He did not wait till the world was ready,
till men and nations were at peace
He came when the Heavens were unsteady
and prisoners cried out for release.

He did not wait for the perfect time.
He came when the need was deep and great.
He died with sinners in all their grime,
turned water into wine. He did not wait

till hearts were pure. In joy he came
to a tarnished world of sin and doubt.
To a world like ours, of anguished shame
He came, and his Light would not go out.
~Madeleine L’Engle from “First Coming”

Lonely Light

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barnyardlightour first snowfall of the season just started

Above us, stars. Beneath us, constellations.
Five billion miles away, a galaxy dies
like a snowflake falling on water. Below us,
some farmer, feeling the chill of that distant death,
snaps on his yard light, drawing his sheds and barn
back into the little system of his care.
All night, the cities, like shimmering novas,
tug with bright streets at lonely lights like his.
~Ted Kooser “Flying at Night”

 

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Every Every Minute

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haywagonHappy Thanksgiving from our farm to yours….

We all know that something is eternal.
And it ain’t houses and it ain’t names,
and it ain’t earth, and it ain’t even the stars
. . . everybody knows in their bones that something is eternal,
and that something has to do with human beings.
All the greatest people ever lived have been telling us that
for five thousand years and yet you’d be surprised
how people are always losing hold of it.
There’s something way down deep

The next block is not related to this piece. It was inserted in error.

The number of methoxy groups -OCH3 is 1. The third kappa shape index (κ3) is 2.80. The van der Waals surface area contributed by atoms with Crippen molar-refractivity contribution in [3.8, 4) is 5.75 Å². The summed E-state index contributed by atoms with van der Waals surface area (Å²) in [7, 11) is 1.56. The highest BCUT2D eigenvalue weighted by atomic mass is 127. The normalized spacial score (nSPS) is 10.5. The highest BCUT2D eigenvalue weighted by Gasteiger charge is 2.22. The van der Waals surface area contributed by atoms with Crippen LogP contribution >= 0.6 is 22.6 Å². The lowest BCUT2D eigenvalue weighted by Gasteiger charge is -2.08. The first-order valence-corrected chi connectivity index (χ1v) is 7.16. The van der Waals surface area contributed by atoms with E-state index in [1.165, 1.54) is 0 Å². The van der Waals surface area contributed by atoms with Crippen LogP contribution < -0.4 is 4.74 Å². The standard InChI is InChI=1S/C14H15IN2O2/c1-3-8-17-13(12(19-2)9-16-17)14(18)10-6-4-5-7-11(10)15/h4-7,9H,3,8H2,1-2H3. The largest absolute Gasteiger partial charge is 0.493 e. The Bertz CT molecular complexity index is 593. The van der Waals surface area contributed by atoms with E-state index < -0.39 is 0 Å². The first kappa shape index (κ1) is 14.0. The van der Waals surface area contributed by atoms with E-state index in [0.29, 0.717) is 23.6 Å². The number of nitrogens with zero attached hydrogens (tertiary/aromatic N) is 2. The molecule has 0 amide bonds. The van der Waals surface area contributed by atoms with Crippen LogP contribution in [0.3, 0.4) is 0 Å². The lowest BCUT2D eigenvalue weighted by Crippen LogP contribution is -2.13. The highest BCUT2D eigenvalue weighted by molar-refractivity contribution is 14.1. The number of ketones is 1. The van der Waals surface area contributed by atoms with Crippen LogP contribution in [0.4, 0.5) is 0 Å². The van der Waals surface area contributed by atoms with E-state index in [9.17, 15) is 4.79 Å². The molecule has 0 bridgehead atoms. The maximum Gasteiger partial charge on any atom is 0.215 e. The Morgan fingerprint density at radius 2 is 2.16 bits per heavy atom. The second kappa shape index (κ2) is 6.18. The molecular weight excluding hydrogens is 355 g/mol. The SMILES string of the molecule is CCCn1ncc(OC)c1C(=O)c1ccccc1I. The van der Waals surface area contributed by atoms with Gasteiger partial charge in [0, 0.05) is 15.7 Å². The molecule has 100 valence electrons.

that’s eternal about every human being.

Oh, earth, you’re too wonderful for anybody to realize you.
Do any human beings ever realize life while they live it — every, every minute?

We can only be said to be alive in those moments when our hearts are conscious of our treasures.

~Thorton Wilder, quotes from “Our Town”

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Ill with Thirst

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…we invite him purely and simply,
so that our thought of him is an invitation,
a longing cry.
It is as when one is in extreme thirst,
ill with thirst;
then one no longer thinks of the act of drinking in relation to oneself,
nor even of the act of drinking in a general way.
One merely thinks of water,
actual water itself,
but the image of water is like a cry from our whole being.
~Simone Weil from “Waiting for God”

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Untangling the Threads

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Slowly the west reaches for clothes of new colors
which it passes to a row of ancient trees.
You look, and soon these two worlds both leave you
one part climbs toward heaven, one sinks to earth.

leaving you, not really belonging to either,
not so hopelessly dark as that house that is silent,
not so unswervingly given to the eternal as that thing
that turns to a star each night and climbs–

leaving you (it is impossible to untangle the threads)
your own life, timid and standing high and growing,
so that, sometimes blocked in, sometimes reaching out,
one moment your life is a stone in you, and the next, a star.
~Rainer Maria Rilke  “Sunset”